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How Daimler uses Unity across its automotive lifecycle

by Nick Davis

Daimler Protics shapes digital reality for Daimler AG, one of the world’s largest automakers. Its mixed reality team develops everything from proof of concepts to ready-to-use applications for Mercedes-Benz and other brands.

The division uses Unity to create a mixed reality pipeline connected to systems and Product Lifecycle Management (PLM) data, then deploy applications to multiple platforms, including Microsoft HoloLens, Oculus devices, and smartphones.

Let’s cover a few of the ways they create and deploy HoloLens applications at various stages of the automotive lifecycle.


Daimler Protics uses Unity for a variety of use cases in the production phase, from planning factory layouts (e.g., previsualizing machinery and architecture) to assembly training (e.g., training workers on how to assemble the cars). Safety inspection is one of them (see video above).

Automakers often use robotic laser welding to precisely and efficiently fuse various parts of the vehicle together. When Daimler’s robot cell is in operation, however, the space is closed off to prevent anyone from looking inside and losing their sight, making safety inspections difficult.

The team developed an application that replays each robot’s logged movements on the HoloLens once a session is complete. This application displays predefined safety spaces, so it’s easy to verify whether the robot’s movements have adhered to safety protocols.

Sales and marketing

Mercedes-Benz formed the EQ brand for its new fleet of electric vehicles. For the Mercedes-Benz EQC, the automaker’s first fully-electric compact luxury SUV, the Daimler Protics team created a HoloLens experience to help drivers better understand the inner workings of an electric vehicle compared to the gas-powered versions to which they’re accustomed.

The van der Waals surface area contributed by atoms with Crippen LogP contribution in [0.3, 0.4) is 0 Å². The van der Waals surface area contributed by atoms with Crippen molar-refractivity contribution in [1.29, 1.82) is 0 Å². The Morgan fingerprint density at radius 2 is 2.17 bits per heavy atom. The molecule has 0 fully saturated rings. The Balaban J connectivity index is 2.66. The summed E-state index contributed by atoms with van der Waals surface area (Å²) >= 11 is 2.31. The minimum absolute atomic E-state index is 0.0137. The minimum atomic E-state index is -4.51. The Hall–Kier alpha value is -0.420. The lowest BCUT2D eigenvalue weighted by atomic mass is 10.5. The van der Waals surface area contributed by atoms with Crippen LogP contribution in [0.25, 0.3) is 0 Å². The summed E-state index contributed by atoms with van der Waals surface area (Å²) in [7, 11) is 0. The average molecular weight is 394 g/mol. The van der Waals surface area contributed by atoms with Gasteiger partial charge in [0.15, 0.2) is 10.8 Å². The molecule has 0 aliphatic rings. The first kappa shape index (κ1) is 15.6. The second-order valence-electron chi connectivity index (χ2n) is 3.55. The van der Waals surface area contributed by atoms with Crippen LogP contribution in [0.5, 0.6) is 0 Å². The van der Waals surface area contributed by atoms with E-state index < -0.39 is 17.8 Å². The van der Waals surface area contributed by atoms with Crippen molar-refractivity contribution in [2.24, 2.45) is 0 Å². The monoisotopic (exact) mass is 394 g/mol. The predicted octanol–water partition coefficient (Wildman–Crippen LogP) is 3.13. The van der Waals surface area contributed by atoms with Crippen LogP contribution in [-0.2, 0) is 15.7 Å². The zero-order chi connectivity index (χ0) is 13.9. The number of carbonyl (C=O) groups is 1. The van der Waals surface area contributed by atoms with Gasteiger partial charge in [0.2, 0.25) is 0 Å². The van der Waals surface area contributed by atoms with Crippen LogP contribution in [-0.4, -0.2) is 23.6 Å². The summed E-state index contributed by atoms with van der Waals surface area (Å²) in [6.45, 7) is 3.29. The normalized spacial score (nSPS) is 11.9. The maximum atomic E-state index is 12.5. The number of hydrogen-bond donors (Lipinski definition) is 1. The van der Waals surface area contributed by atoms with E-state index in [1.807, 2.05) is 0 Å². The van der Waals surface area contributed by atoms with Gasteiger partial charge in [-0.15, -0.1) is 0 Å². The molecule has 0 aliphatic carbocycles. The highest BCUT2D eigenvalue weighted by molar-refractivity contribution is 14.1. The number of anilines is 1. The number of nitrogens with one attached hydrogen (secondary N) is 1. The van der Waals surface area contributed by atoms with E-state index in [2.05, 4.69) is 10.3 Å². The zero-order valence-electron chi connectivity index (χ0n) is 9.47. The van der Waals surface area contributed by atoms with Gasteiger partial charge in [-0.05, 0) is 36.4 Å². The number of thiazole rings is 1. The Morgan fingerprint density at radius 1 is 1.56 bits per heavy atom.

Designed for auto shows and dealership showrooms, the self-serve application guides users – the vast majority of whom have never used a mixed reality headset – showing them where to look and identifying various points of interest as they walk around the vehicle. Daimler’s goal is to tell a rich, interactive story about the Mercedes-Benz EQC, including the location of the battery powering the vehicle, and how it works and charges.

After-sales: Maintenance and repair

Traditional training programs use cut-section models to instruct technicians on how to service an automotive transmission. While working on a full-scale physical model is helpful for understanding, the educational value of a cutaway version that’s disconnected from the car is limited.

Daimler Protics solved this dilemma using mixed reality. The application not only surfaces the transmission’s various hard-to-see components, it also makes it easy to replicate the experience of the running engine, and visualize how it changes when shifting gears or braking.

For more on Daimler’s automotive lifecycle transformation, see the presentation below.


Nick Davis is Senior Content Marketing Manager for Automotive, Transportation & Manufacturing at Unity Technologies. A version of this article originally appeared on the Unity Blog, published here with permission.  


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